Tuesday, April 25, 2017

Farming, with its demands, its solitude, new life and certain death, puts us in tune with the harsh, yet holy, cycle of life.

Learn more about how you can help Heidi Marie Stieber, a life-long philanthropist, battle remitting and relapsing multiple sclerosis.

We were brought up with the realization that everything had a cost, even if it could not be figured in dollars and cents.

U.S. farmers who grow an abundance of corn and soybeans will be right there at the top of this changing tide.

Daring determination and the ability to block out the fact that you just might get a whipping for even attempting it — that's what it took to be the tree-climbing champion.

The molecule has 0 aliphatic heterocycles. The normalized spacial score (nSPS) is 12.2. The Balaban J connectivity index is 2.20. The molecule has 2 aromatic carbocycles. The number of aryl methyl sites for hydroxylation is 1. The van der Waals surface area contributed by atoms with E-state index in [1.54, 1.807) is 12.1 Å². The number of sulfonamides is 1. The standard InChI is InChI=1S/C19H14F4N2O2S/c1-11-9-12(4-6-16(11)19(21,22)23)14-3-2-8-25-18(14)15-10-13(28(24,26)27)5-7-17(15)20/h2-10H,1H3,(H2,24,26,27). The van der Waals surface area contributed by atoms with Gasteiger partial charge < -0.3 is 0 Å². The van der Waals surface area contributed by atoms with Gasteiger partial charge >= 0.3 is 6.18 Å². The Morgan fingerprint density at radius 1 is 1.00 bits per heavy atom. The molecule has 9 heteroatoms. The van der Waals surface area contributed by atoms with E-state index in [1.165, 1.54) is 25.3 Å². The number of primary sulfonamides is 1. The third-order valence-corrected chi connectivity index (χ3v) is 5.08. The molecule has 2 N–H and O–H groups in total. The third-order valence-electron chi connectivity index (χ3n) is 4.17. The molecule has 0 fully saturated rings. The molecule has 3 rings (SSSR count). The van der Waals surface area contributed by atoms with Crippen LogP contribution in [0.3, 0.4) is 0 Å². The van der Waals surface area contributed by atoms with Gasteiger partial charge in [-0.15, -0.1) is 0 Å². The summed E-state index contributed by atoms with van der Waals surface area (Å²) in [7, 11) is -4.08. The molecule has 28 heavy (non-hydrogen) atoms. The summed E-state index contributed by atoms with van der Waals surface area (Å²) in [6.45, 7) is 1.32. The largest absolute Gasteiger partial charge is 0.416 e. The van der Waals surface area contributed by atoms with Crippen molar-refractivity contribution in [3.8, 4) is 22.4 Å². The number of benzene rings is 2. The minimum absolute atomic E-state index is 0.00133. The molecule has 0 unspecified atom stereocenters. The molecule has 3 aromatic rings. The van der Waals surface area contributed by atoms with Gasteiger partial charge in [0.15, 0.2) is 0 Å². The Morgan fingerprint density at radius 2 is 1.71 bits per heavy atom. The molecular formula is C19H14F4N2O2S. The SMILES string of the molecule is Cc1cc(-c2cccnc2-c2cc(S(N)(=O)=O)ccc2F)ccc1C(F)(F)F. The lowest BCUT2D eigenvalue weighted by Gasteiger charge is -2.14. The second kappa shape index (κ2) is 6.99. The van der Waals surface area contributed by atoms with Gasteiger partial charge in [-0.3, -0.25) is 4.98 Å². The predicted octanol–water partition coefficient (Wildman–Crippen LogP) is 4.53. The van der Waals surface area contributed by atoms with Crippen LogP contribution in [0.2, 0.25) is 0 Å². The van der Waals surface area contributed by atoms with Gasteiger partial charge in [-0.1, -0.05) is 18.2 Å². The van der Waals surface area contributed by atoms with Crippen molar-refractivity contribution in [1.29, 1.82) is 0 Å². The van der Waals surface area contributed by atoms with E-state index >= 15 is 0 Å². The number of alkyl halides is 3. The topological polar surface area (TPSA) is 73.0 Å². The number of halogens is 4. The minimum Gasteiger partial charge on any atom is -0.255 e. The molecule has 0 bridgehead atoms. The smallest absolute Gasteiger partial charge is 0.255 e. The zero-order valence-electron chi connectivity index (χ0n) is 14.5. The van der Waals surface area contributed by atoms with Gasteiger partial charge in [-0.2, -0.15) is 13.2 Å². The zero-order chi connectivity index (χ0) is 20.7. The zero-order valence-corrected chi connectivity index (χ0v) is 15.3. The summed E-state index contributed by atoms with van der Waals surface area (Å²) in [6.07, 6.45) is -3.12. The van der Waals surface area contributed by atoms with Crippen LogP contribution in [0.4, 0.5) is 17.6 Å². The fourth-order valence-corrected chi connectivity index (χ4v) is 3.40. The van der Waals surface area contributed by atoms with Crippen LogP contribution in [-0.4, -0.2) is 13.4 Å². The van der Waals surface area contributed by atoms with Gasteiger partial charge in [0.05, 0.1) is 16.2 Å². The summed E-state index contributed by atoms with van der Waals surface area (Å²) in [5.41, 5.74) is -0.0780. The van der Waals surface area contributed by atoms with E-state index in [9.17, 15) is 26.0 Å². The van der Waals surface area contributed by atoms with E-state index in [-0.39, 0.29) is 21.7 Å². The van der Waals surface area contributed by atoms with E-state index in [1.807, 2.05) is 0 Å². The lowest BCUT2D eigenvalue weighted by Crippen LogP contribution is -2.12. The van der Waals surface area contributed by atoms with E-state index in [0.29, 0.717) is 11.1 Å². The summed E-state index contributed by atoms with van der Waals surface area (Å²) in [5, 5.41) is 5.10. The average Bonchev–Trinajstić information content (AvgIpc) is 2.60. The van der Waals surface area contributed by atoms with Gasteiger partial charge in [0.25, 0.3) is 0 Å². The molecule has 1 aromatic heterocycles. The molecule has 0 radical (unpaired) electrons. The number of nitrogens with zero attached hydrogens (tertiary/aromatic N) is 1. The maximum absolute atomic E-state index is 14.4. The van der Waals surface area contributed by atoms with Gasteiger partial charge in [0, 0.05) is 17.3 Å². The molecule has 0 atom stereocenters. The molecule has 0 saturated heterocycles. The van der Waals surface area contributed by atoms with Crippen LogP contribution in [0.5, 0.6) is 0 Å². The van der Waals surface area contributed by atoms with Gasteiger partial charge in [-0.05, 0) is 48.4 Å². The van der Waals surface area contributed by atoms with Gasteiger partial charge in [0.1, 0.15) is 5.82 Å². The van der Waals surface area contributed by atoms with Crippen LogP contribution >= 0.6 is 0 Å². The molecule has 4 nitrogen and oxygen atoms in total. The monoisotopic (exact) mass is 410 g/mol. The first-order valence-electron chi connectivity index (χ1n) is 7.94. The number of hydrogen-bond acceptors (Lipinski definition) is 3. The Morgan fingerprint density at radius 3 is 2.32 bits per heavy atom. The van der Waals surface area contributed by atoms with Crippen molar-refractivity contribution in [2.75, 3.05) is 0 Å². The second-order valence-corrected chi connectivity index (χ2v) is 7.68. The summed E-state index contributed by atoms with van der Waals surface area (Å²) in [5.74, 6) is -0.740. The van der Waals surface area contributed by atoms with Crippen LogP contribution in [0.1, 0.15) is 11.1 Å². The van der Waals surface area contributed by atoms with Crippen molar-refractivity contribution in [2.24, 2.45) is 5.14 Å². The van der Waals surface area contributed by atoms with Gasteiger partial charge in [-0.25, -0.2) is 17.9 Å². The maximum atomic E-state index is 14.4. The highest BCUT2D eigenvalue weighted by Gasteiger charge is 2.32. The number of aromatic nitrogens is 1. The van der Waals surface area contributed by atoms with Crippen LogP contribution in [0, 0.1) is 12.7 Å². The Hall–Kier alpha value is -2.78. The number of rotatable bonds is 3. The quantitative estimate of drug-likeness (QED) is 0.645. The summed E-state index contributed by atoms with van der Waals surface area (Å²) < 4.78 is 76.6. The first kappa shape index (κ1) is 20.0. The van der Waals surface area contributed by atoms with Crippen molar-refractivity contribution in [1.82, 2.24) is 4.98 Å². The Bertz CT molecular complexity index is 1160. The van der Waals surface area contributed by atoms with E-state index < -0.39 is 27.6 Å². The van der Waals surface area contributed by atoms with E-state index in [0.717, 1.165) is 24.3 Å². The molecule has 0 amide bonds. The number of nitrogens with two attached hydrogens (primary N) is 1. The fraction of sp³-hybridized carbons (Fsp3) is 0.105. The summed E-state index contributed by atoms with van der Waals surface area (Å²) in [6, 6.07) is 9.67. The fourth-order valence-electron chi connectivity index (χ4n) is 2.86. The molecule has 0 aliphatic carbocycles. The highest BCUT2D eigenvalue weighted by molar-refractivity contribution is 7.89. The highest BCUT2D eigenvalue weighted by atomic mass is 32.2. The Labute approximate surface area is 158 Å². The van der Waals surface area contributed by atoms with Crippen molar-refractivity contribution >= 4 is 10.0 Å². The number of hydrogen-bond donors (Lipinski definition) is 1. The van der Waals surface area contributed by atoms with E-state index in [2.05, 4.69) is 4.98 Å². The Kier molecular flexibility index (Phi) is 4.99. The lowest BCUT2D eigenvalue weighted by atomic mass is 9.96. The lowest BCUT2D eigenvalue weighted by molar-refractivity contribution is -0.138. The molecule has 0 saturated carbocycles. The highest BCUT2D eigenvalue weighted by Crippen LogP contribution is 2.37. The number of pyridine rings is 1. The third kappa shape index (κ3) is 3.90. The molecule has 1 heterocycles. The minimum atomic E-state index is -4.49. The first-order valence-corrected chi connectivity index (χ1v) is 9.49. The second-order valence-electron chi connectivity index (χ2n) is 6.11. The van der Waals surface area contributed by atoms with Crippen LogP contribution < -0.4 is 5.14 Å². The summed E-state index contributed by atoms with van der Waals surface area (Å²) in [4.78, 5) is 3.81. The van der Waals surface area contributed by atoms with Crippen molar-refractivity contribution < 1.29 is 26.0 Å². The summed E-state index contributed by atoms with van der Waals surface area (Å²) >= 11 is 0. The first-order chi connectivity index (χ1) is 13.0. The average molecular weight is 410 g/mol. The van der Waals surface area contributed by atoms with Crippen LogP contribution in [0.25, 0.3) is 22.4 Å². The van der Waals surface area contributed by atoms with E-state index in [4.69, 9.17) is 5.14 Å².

Old time farmers always said that in February, it thaws a little each day. It is music to my ears now, but as a kid, February was a really great month to be frozen over.

Farming isn't a novelty. It's a daily responsibility — even if you just have a few hens in your backyard.

It would be wonderful and desirable to go back to simplicity, but no one seems to know the path.

When it comes to change, who among us loves it? Change is challenging, inevitably hard on either the heart or the brain, sometimes both.

Judith Sutherland reflects on the trials and tribulations of raising and losing livestock.
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